———————————————————————-
Well then you should have asked me first what I was talking about. Anyway, what I mean is the evolutionary progress of humanity as a whole because that which is inferior by definition hinders evolutionary progress including inferior projects such as ID - and this clearly follows from what I said.

And BTW “die” is not my word, but then again if they really are all of these vile things
that we say they are, then it seems like there should be more that we can do to get rid of
them. So “not survive” is meant to convey this.
———————————————————————-

“At any rate evolution happens no matter what humans do and so there is no (im)moral imperative to kill your fellow human beings based upon your ignorant view of ToE.”

———————————————————————-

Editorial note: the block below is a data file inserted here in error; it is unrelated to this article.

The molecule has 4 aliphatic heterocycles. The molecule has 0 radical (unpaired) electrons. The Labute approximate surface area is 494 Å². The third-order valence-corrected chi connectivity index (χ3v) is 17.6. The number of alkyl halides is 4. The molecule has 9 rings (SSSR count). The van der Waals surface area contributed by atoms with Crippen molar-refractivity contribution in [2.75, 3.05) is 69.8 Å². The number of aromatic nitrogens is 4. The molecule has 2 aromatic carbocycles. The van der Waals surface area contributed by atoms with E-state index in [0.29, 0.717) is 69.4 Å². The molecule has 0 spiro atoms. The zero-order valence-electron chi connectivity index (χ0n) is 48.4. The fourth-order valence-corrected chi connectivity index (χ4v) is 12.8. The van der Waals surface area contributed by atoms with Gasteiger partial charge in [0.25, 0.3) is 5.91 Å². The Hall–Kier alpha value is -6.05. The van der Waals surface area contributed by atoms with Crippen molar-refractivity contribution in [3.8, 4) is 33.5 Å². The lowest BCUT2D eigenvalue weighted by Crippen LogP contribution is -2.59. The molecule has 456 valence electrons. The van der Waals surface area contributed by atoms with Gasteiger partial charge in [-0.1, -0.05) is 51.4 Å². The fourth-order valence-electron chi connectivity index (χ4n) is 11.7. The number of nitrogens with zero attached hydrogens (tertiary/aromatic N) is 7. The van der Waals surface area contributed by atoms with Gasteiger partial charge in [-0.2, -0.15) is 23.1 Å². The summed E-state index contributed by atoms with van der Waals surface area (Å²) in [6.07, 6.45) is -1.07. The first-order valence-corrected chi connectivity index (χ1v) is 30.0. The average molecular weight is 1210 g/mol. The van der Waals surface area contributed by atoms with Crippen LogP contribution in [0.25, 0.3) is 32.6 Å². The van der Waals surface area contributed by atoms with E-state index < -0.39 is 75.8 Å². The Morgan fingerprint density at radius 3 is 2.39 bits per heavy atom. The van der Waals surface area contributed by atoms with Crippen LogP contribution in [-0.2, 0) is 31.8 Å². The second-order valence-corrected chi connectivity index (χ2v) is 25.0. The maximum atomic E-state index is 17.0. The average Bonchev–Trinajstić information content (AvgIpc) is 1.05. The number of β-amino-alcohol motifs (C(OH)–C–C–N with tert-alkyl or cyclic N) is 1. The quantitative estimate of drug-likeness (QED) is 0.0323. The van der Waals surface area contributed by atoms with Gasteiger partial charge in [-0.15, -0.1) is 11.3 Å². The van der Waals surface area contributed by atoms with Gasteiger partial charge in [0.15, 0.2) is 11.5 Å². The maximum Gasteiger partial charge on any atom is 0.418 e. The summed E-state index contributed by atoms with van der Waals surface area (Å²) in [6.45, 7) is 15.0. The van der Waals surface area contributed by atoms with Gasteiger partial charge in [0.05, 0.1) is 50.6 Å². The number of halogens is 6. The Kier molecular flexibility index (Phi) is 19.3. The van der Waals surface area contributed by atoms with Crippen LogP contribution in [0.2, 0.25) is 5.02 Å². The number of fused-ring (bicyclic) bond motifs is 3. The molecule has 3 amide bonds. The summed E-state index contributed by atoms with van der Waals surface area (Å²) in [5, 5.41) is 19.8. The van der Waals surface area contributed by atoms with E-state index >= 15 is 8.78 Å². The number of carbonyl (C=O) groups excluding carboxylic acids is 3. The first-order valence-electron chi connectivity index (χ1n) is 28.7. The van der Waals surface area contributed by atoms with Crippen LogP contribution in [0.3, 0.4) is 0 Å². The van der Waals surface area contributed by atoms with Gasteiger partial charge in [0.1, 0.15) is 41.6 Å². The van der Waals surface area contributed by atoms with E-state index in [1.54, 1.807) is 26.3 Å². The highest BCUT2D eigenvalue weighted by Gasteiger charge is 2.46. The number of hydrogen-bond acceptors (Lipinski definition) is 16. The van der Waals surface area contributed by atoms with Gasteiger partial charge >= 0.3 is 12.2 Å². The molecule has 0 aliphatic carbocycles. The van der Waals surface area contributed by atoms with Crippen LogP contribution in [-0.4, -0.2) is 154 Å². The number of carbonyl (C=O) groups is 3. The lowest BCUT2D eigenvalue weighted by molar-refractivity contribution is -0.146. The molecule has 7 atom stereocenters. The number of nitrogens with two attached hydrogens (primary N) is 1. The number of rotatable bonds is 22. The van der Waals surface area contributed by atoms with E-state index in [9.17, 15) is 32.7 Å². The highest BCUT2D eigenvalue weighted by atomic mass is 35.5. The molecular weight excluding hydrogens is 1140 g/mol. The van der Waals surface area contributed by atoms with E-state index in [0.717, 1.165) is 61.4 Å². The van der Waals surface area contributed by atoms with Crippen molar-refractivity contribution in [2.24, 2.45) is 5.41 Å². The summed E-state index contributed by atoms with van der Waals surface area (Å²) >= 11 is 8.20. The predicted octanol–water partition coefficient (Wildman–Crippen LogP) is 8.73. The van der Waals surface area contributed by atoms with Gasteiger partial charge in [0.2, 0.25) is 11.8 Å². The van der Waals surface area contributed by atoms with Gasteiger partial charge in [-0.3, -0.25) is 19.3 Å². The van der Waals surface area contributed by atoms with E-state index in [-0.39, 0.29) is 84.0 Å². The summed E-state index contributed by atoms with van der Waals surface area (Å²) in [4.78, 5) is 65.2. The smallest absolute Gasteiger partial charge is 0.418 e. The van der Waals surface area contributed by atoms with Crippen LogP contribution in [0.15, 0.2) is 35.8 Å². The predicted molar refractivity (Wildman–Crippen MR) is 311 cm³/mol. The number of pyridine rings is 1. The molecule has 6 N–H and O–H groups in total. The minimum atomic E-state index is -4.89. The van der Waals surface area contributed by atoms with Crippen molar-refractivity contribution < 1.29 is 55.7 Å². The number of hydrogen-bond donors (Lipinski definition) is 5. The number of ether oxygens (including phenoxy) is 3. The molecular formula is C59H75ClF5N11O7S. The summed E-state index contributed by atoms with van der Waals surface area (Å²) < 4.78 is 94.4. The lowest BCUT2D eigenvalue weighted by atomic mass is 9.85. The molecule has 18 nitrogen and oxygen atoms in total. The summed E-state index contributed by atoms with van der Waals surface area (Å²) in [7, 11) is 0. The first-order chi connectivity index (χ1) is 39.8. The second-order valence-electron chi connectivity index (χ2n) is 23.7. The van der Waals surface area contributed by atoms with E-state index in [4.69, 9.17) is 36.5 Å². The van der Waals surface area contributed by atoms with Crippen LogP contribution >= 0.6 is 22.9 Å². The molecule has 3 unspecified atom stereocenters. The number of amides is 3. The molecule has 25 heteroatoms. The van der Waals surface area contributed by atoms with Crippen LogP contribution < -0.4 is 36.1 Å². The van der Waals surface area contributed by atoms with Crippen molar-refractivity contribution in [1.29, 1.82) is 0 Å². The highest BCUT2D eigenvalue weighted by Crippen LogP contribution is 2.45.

Yes but in my view there is a moral imperative to find ways to help evolutionary progress. Once again “kill” is your word not mine.
———————————————————————-

“Also, “survival” in the evolutionary sense means reproduction, so unless you’re planning to wipe out the children too your little plot is doomed (good!).”

———————————————————————-
No, actually if one survives they are able to reproduce.
———————————————————————-

“As if someone like me is going to stand by and let that happen. But you’re just talking out of your butt, anyway, and everyone knows it. You’re not serious and if you are, I’d be the first to turn you in.”

———————————————————————-
All right lets not get worked up here.
———————————————————————-

It follows that I have a moral obligation to support and encourage those on PT who often use Justifiably vicious and dehumanizing characterizations of IDists & Creationists.

“Well, then I apologize for my words that may have dehumanized people, and from this point forward why don’t we all take responsibility for our choice of words. I think that that behavior has more survival value than yours so why don’t you quit while you’re behind, or issue an apology for this repulsive statement that you don’t really believe anyway. Look at the people at Uncommon Descent, they’re taking you seriously.”

———————————————————————-